Thursday, August 08, 2002

I saw this video on TV last night, and now I found it on scientificamerican.com. I haven't been to scared of snakes before, but now I understand why Dan Jenkins will only refer to them as Esses...

The air is not the domain of winged beasts alone. Some creatures—certain species of squirrels and lizards among them—glide above the ground with the help of paired skin flaps that generate lift. But in the case of the paradise tree snake, which dwells in the tropical rainforests of South and Southeast Asia, no such appendages exist. Nor, for that matter, do any other morphological specializations. Yet the animal "flies" with great precision. Study results published today in the journal Nature reveal how.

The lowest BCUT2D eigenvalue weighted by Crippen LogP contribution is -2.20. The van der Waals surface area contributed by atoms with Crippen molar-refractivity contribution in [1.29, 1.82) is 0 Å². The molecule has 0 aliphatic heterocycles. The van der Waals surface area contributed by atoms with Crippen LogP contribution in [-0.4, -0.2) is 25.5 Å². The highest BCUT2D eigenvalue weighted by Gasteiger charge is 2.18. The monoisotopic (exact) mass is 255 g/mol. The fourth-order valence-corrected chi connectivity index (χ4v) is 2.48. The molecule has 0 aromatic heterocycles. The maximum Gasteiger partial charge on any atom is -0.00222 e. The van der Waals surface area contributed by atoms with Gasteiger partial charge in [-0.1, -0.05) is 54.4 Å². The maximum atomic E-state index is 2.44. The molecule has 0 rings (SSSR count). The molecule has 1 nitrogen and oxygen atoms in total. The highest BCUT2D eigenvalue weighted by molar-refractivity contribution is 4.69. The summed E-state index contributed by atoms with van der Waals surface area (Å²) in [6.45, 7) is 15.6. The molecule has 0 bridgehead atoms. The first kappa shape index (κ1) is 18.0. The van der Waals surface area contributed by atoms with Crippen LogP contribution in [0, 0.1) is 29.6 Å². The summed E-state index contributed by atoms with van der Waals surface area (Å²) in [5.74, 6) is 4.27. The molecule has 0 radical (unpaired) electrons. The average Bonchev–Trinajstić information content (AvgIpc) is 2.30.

Videotapes and photographs of wild-caught snakes gliding from a 33-foot-high tower to the ground at the Singapore Zoological Gardens reveal that the animal first dangles from a branch and loops its body into the shape of a J. It then launches itself into the air by accelerating up and away from the branch, and flattens its body to nearly twice its normal width. This, in combination with aerodynamic undulating, allows the snake to stay aloft. Harder to discern is how the beast can do both at once. According to University of Chicago graduate student John J. Socha, who conducted the research, "whatever muscles it’s using to flatten are probably decoupled from the muscles it’s using to undulate." This, he surmises, probably requires specialized neuromuscular control.

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